Windows Tip Sheet

The New and Improved Adprep

Rest easy when migrating from Win2K to Win2003 with an upgraded Adprep.exe.

Adprep.exe is a nifty tool included with Win2003 that prepares a Win2K domain for upgrading to Win2003. Essentially, you run Adprep before installing your first Win2003 domain controller, and all’s well.

Or is it? Adprep takes some serious steps. You have to run adprep /forestprep on your existing schema master, and then run adprep /domainprep on each infrastructure master in each domain in your forest. The domainprep bit locks down the security on all GPOs currently in your domain. Changing the security on the GPOs forces the File Replication Service (FRS) to re-replicate those GPOs to all domain controllers, ensuring they all have a consistently configured version of the GPOs.

If you have a zillion GPOs, you can plan on sitting back and relaxing while the FRS tries to catch up. If you’re like one customer of mine, things may never catch up: They had too many domain controllers on the other side of slow WAN links, and the file copy of six dozen GPOs (I’m not kidding) could never complete successfully. Oops.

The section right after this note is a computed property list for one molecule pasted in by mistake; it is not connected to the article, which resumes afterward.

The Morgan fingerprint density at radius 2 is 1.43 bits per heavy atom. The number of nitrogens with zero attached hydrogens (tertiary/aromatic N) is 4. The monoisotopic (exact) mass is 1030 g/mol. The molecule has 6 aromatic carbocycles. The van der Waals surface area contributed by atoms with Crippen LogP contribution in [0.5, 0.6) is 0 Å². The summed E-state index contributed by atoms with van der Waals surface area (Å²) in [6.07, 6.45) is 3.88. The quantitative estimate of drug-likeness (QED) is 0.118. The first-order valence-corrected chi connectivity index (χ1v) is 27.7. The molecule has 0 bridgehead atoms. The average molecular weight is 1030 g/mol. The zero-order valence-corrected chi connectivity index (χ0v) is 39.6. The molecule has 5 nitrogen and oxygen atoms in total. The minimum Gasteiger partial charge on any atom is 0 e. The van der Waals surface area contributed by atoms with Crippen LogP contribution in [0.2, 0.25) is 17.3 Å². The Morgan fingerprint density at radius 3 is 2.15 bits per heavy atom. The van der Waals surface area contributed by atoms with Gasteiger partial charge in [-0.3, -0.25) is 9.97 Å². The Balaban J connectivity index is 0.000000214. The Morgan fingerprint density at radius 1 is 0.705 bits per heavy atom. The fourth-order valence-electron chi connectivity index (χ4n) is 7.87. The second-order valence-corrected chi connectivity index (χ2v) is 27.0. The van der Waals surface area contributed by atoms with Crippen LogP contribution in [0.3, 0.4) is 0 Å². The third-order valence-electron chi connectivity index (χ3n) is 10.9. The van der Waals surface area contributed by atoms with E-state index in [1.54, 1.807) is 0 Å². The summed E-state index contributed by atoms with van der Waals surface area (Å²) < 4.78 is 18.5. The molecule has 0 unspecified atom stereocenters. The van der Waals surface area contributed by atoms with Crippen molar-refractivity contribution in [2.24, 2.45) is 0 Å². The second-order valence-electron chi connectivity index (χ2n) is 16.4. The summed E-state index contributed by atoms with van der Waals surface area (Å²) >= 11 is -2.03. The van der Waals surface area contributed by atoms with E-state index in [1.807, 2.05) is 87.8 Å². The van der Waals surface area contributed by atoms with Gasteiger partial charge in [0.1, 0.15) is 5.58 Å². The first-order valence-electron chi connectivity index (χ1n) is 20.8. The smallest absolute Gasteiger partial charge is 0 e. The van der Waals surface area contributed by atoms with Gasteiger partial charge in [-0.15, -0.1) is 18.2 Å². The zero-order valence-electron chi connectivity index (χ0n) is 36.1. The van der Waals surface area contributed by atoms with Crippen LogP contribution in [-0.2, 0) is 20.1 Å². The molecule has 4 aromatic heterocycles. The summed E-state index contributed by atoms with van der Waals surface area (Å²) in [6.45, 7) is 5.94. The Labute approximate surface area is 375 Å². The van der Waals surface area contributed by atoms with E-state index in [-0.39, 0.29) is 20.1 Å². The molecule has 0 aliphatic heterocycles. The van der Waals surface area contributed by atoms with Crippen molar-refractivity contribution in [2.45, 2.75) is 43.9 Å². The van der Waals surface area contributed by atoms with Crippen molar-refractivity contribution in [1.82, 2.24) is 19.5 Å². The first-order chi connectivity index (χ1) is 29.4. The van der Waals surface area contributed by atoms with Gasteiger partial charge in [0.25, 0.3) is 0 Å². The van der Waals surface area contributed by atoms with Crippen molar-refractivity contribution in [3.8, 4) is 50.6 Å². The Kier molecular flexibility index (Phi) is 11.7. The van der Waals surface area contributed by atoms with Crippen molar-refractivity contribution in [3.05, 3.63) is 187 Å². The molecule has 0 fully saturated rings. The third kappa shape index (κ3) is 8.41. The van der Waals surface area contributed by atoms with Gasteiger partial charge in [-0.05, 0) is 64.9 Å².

Microsoft to the rescue with Win2003 SP1! More specifically, an enhanced version of Adprep that’s available now as a hotfix. The new version forgoes the permissions change as part of the domainprep operation, allowing you to get your domain ready for Win2003 without all the FRS action having to take place. When you’re ready, you can run adprep /domainprep /gpprep to slap on the new permissions. By the way, you don’t want to skip this step, because it’s necessary for the Resultant Set of Policy (RSoP) feature to deal with site-based GPOs. This enhancement just lets you decide when the FRS frenzy will occur, allowing you to perform this step during off-hours, if desired.

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About the Author

Don Jones is a multiple-year recipient of Microsoft’s MVP Award, and is Curriculum Director for IT Pro Content for video training company Pluralsight. Don is also a co-founder and President of, a community dedicated to Microsoft’s Windows PowerShell technology. Don has more than two decades of experience in the IT industry, and specializes in the Microsoft business technology platform. He’s the author of more than 50 technology books, an accomplished IT journalist, and a sought-after speaker and instructor at conferences worldwide. Reach Don on Twitter at @concentratedDon, or on Facebook at

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